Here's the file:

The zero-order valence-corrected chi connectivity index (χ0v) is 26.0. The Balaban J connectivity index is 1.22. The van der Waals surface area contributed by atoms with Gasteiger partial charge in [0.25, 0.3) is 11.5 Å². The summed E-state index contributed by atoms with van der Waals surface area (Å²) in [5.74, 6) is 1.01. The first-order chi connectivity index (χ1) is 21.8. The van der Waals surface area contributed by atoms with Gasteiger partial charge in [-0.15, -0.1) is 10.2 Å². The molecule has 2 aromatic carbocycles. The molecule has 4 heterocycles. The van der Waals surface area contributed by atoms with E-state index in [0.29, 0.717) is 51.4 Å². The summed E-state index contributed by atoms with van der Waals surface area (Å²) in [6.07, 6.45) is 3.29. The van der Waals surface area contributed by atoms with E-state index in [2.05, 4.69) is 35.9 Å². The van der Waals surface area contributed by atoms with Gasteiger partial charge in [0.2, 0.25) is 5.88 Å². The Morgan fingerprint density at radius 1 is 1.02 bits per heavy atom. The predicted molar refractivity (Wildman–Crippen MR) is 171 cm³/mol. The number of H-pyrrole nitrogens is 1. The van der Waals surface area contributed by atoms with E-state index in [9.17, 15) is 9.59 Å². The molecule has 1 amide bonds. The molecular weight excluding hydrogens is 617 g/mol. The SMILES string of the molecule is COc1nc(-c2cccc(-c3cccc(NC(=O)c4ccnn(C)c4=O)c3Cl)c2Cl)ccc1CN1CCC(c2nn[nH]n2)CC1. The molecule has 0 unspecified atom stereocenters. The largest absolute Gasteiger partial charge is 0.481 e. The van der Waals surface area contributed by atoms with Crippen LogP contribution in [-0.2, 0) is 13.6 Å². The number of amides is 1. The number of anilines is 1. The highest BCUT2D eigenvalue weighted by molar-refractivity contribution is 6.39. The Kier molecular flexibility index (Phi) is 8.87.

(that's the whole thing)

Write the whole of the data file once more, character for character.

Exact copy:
The zero-order valence-corrected chi connectivity index (χ0v) is 26.0. The Balaban J connectivity index is 1.22. The van der Waals surface area contributed by atoms with Gasteiger partial charge in [0.25, 0.3) is 11.5 Å². The summed E-state index contributed by atoms with van der Waals surface area (Å²) in [5.74, 6) is 1.01. The first-order chi connectivity index (χ1) is 21.8. The van der Waals surface area contributed by atoms with Gasteiger partial charge in [-0.15, -0.1) is 10.2 Å². The molecule has 2 aromatic carbocycles. The molecule has 4 heterocycles. The van der Waals surface area contributed by atoms with E-state index in [0.29, 0.717) is 51.4 Å². The summed E-state index contributed by atoms with van der Waals surface area (Å²) in [6.07, 6.45) is 3.29. The van der Waals surface area contributed by atoms with E-state index in [2.05, 4.69) is 35.9 Å². The van der Waals surface area contributed by atoms with Gasteiger partial charge in [0.2, 0.25) is 5.88 Å². The Morgan fingerprint density at radius 1 is 1.02 bits per heavy atom. The predicted molar refractivity (Wildman–Crippen MR) is 171 cm³/mol. The number of H-pyrrole nitrogens is 1. The van der Waals surface area contributed by atoms with E-state index in [9.17, 15) is 9.59 Å². The molecule has 1 amide bonds. The molecular weight excluding hydrogens is 617 g/mol. The SMILES string of the molecule is COc1nc(-c2cccc(-c3cccc(NC(=O)c4ccnn(C)c4=O)c3Cl)c2Cl)ccc1CN1CCC(c2nn[nH]n2)CC1. The molecule has 0 unspecified atom stereocenters. The largest absolute Gasteiger partial charge is 0.481 e. The van der Waals surface area contributed by atoms with Crippen LogP contribution in [-0.2, 0) is 13.6 Å². The number of amides is 1. The number of anilines is 1. The highest BCUT2D eigenvalue weighted by molar-refractivity contribution is 6.39. The Kier molecular flexibility index (Phi) is 8.87.